There are those who agree with Tom Pettitt that we are entering into a period where text based literacy is no longer the only measure of intelligence, nor is it the only form of valuable communications and knowledge acquisition for today’s media-centric children. As Prensky states, today’s youth speak ‘digital’ as their primary language. While his comments may be tempered by the fact that they are based on personal observation and correspondence with others, Prensky does make a point. In order to reach these children and stimulate their interest in reading and writing, it may be better to being by teaching to their strengths and if digital is the basis of those skills, then starting with digital media has considerable merit. This paper presents the some of the foundations behind Jenkins’ premise that remixing and appropriation of previously created works is a valid first step in the learning process. The authors suggest that mixing media with story invention creates a learning environment of considerable power. The paper also discusses a series of related studies in which these hypotheses were investigated and a few words about the ramifications these results may have on future studies in this area.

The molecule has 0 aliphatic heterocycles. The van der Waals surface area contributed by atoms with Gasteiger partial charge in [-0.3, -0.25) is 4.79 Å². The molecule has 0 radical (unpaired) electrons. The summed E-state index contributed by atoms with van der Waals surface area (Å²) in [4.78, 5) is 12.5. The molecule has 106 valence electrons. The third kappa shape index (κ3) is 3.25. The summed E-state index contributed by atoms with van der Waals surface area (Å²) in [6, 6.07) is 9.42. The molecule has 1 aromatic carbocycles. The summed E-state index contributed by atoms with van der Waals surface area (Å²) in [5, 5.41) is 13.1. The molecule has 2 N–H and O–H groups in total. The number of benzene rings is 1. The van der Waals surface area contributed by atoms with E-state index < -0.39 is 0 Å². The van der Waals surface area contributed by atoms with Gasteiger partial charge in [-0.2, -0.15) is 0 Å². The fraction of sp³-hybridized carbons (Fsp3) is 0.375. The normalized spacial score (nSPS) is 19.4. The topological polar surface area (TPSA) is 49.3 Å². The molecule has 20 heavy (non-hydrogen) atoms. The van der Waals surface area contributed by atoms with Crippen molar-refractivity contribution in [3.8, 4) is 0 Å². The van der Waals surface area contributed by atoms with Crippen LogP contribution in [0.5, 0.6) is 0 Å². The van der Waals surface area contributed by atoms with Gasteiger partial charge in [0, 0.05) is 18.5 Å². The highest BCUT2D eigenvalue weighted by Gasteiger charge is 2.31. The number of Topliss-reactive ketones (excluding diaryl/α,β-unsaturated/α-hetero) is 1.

Creative Commons License
This work is licensed under a Creative Commons Attribution-Noncommercial-No Derivative Works 3.0 License.
Kenny, R. F. (2013). Beyond the Gutenberg Parenthesis: Exploring New Paradigms in Media and Learning. Journal of Media Literacy Education, 3(1). https://doi.org/10.23860/jmle-3-1-12